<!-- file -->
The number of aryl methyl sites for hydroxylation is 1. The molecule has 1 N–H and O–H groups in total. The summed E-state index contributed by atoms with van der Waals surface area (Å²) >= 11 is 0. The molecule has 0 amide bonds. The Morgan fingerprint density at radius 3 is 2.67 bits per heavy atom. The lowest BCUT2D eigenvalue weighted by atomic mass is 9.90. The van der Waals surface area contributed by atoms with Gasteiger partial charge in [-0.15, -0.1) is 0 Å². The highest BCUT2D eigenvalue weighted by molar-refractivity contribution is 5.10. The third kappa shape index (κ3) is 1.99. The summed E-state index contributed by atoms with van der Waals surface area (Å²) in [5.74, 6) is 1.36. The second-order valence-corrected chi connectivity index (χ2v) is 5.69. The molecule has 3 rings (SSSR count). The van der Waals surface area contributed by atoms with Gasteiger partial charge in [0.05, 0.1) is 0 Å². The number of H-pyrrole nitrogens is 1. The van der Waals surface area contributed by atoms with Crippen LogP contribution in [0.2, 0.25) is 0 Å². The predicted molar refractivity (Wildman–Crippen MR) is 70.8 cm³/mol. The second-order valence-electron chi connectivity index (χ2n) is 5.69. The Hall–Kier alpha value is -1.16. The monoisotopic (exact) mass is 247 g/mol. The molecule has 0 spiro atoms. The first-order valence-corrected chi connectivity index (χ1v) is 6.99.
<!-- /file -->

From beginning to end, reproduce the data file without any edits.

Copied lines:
The number of aryl methyl sites for hydroxylation is 1. The molecule has 1 N–H and O–H groups in total. The summed E-state index contributed by atoms with van der Waals surface area (Å²) >= 11 is 0. The molecule has 0 amide bonds. The Morgan fingerprint density at radius 3 is 2.67 bits per heavy atom. The lowest BCUT2D eigenvalue weighted by atomic mass is 9.90. The van der Waals surface area contributed by atoms with Gasteiger partial charge in [-0.15, -0.1) is 0 Å². The highest BCUT2D eigenvalue weighted by molar-refractivity contribution is 5.10. The third kappa shape index (κ3) is 1.99. The summed E-state index contributed by atoms with van der Waals surface area (Å²) in [5.74, 6) is 1.36. The second-order valence-corrected chi connectivity index (χ2v) is 5.69. The molecule has 3 rings (SSSR count). The van der Waals surface area contributed by atoms with Gasteiger partial charge in [0.05, 0.1) is 0 Å². The number of H-pyrrole nitrogens is 1. The van der Waals surface area contributed by atoms with Crippen LogP contribution in [0.2, 0.25) is 0 Å². The predicted molar refractivity (Wildman–Crippen MR) is 70.8 cm³/mol. The second-order valence-electron chi connectivity index (χ2n) is 5.69. The Hall–Kier alpha value is -1.16. The monoisotopic (exact) mass is 247 g/mol. The molecule has 0 spiro atoms. The first-order valence-corrected chi connectivity index (χ1v) is 6.99.